If Donald Trump was not bound by the limitations of his own ego and by alternative facts, if he was not obsessed with seeing crowds of people that do not exist or insisting that two to three million people voted illegally in a desperate attempt to avoid the reality that he did not win the popular vote, if he was truly the deal maker that he claims he is and not just someone who played one on television, the country could solve some big problems and move forward.
Instead, we are where we are with a president who is not only stuck on stupid, but on crazy and very possibly beholden to a foreign government.
Imagine if Trump had admitted in his inaugural address he did not win the popular vote. Imagine if he said that his mission was to unify a divided country and that he was willing to work with Democrats to solve the nation’s problems. Where would we be now? Remember, coming into office, Trump owed the Republican establishment nothing. They were lukewarm at best with the prospects of him becoming the 45th president of the United States. He could have claimed a mandate from the people to be independent.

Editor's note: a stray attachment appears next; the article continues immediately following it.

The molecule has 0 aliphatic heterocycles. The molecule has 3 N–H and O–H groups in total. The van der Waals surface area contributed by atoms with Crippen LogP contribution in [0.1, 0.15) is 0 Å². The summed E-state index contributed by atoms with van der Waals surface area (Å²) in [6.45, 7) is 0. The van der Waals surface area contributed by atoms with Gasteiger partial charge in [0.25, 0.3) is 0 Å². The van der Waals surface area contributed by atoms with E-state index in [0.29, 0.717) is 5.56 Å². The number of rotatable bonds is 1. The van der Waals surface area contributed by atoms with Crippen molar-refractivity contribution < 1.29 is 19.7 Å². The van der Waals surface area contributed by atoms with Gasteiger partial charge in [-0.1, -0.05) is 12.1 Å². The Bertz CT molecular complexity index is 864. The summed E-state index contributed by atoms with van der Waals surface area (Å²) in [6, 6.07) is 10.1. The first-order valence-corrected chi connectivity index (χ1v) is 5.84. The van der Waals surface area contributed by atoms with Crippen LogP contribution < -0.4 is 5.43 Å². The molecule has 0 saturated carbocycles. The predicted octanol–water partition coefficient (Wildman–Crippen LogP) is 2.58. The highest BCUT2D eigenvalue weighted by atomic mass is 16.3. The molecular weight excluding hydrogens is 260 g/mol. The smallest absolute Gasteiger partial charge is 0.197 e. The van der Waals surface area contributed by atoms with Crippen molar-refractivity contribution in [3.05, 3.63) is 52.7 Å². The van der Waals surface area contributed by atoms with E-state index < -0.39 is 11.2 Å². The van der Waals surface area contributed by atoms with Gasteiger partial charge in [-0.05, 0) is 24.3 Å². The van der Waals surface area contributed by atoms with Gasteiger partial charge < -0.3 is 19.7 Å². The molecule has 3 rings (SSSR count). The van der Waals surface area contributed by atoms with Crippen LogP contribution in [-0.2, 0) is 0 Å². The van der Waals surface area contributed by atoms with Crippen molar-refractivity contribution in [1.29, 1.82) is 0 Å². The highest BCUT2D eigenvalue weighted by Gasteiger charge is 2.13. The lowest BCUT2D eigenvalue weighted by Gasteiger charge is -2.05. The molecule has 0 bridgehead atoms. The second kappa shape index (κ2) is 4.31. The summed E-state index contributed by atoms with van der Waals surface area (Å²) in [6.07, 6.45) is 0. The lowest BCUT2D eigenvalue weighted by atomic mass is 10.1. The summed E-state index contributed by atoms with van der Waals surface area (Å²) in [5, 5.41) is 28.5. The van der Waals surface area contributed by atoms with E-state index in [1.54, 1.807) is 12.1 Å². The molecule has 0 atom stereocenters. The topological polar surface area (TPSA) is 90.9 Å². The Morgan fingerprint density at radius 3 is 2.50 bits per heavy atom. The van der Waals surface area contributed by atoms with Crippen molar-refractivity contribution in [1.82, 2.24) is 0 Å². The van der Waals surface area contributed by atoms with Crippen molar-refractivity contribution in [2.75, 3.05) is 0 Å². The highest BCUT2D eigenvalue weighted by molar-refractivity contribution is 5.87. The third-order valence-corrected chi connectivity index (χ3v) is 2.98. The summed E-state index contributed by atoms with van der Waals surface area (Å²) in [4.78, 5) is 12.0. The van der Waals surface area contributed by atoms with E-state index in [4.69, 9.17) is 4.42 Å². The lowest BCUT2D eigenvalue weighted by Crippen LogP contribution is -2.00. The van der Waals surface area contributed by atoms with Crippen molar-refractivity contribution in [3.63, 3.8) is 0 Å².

Imagine if Trump had said that he recognized that he gave a list of Supreme Court picks generated by right wing groups and many people voted for him because of that list, but because of his status as a minority president, he felt an obligation to bring the country together. He could have nominated Judge Merrick Garland to the Supreme Court seat that the Grand Obstructionist Party and its Senate leader Mitch McConnell stole from President Obama. All the Democrats with enough sensible Republicans could have confirmed Garland easily.
We would not be facing, in my opinion, a justified filibuster in the Senate. The GOP would not be looking at the nuclear option to blow up the filibuster for Supreme Court nominees. McConnell and his minions will do it. I say good riddance. The GOP abused it during the Obama administration, and it is nowhere to be found in the Constitution. There is worry that this will make the Senate more like the House of Representatives, that the filibuster is what preserves minority power. However, this is not true.
The length of terms in the Senate is what makes it different from the House. Senators hold terms that are even longer than that of the president. Senators elected in 2016 will be in office two years after Trump has to stand for reelection. Members of the House of Representatives must face the voters every two years which means they are held to accountability more often.